Arizona Wildcats basketball: the season of Ashley
On Feb. 1, the season quickly changed for the Arizona men’s basketball team.
When Brandon Ashley broke his foot during the game against California and was lost for the season, the Wildcats became a completely different team.
They were no longer a dominating rebounding team and no longer had the depth in the roster to match up and beat opposing schools that had a strong low post presence.
“The cat is out of the bag,” Arizona head basketball coach Sean Miller said following the Wildcats’ 70-64 victory over San Diego State in the Sweet Sixteen. “People say we’re not a big team; we’re not. When Brandon left us — our size is good, but it’s not great.”
Sophomore forward Brandon Ashley walks off the court after Arizona's 87-59 victory against the California Golden Bears in McKale Center on Feb. 26. Ashley suffered a season-ending injury in the Wildcat's first game against Cal on Feb. 1.
In the Wildcats’ final five games they were out-rebounded by the opposition four times. The only time they weren’t out-rebounded was in their Elite Eight loss to Wisconsin. However, they only out-rebounded the Badgers by one (39-38).
In the 21 games prior to Ashley’s injury Arizona was only out-rebounded once and lost zero times. The game prior to Ashley’s injury the Wildcats were out rebounded 38-36 to Stanford but escaped the road game with a 60-57 victory.
“We rely on a three-guard lineup now more than ever,” Miller said about his team post-Ashley injury. “There are times when we play Rondae [Hollis-Jefferson] at the three with Aaron [Gordon] and Kaleb [Tarczewski], and that is our biggest group.”
With Ashley done for the season, Miller was forced to change some aspects of the team, including its identity.
Pre-Ashley injury, Arizona was a big, strong and long team. It could beat up on its opponents. It wore them out and eventually dominated them in the second half.
On Jan. 28, following a 65-56 loss at Arizona, Utah Utes’ head basketball coach Larry Krystkowiak compared the Wildcats with a healthy Ashley to a football team.
“To use a football analogy, it’s a team that runs the ball,” Krystokowiak said. “They grind on you and grind on you and eventually the defense gets tired of being on the field at the end of the game. There’s a lot to be said for the way they play.”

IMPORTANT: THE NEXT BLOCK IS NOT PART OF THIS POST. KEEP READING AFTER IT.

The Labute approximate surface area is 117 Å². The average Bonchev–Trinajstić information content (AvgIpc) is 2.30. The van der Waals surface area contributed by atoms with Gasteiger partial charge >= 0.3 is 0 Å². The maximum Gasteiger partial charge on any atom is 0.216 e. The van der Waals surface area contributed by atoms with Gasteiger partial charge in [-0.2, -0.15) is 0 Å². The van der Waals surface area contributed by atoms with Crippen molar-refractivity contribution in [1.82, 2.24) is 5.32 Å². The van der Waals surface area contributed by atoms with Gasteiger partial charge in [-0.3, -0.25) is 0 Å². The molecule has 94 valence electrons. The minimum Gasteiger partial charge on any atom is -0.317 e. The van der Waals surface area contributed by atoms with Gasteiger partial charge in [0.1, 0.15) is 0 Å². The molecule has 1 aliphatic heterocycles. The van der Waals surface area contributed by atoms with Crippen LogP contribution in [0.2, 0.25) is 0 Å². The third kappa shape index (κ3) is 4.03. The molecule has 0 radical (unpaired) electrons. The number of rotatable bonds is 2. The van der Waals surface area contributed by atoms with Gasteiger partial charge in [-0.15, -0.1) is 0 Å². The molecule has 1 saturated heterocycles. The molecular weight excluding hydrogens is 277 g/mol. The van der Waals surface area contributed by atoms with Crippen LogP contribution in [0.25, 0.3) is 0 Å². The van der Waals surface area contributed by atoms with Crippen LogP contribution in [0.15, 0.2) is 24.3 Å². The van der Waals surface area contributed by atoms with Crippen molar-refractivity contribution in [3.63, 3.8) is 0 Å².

Arizona still was physical and relentless on defense even with Ashley gone, but the rebounding couldn’t be made up and changes needed to be made.
Instead of having a strong emphasis on rebounding and being physically dominating, Arizona focused more on being a skilled team that makes fewer turnovers. The once big and tough Wildcats were now more focused on being crafty and smart.
In the 16 games following Ashley’s injury, Arizona took much better care of the ball. The Wildcats turned the ball over 10 or more times in only five games after Ashley’s injury. Many of those five games were soon after the injury occurred, when the team was still adjusting to the change.
In their 21 games with Ashley in the roster, the Wildcats had about a dozen games with 10 or more turnovers.
“Arizona is a program where you can play freely on the offensive end [so losing Ashley] did change a little bit, I get a few more post ups a game, but mostly it’s changed on the defensive side of the court,” Arizona freshman forward Aaron Gordon said. “Throughout the first 21 games I was guarding two’s and three’s and switching, and now I have to guard four’s and five’s and that’s the biggest difference when Brandon went out, in my role.”
In the Wildcats’ final game against Wisconsin it was the Badgers’ 7-foot forward Frank Kaminsky who crushed Arizona’s season-long goal of winning the national championship.
His size, footwork and ability to shoot from anywhere on the court made him a match-up nightmare for Arizona’s slim roster. Kaminsky finished Saturday’s Elite Eight game with 28 points and 11 rebounds.
“The one thing that we haven’t really had an answer for is we were a great rebounding team, and no matter how well we’ve tried to keep it there we weren’t nearly as good of a rebounding team as we’ve climbed the ladder,” Miller said. “Brandon [Ashley] is a terrific player. [After his injury] we could have gone south or not achieved what we did. But we still were right here [Saturday], and that is a real testament to our team and really our coaching staff and everybody.”
—Follow Luke Della @LukeDella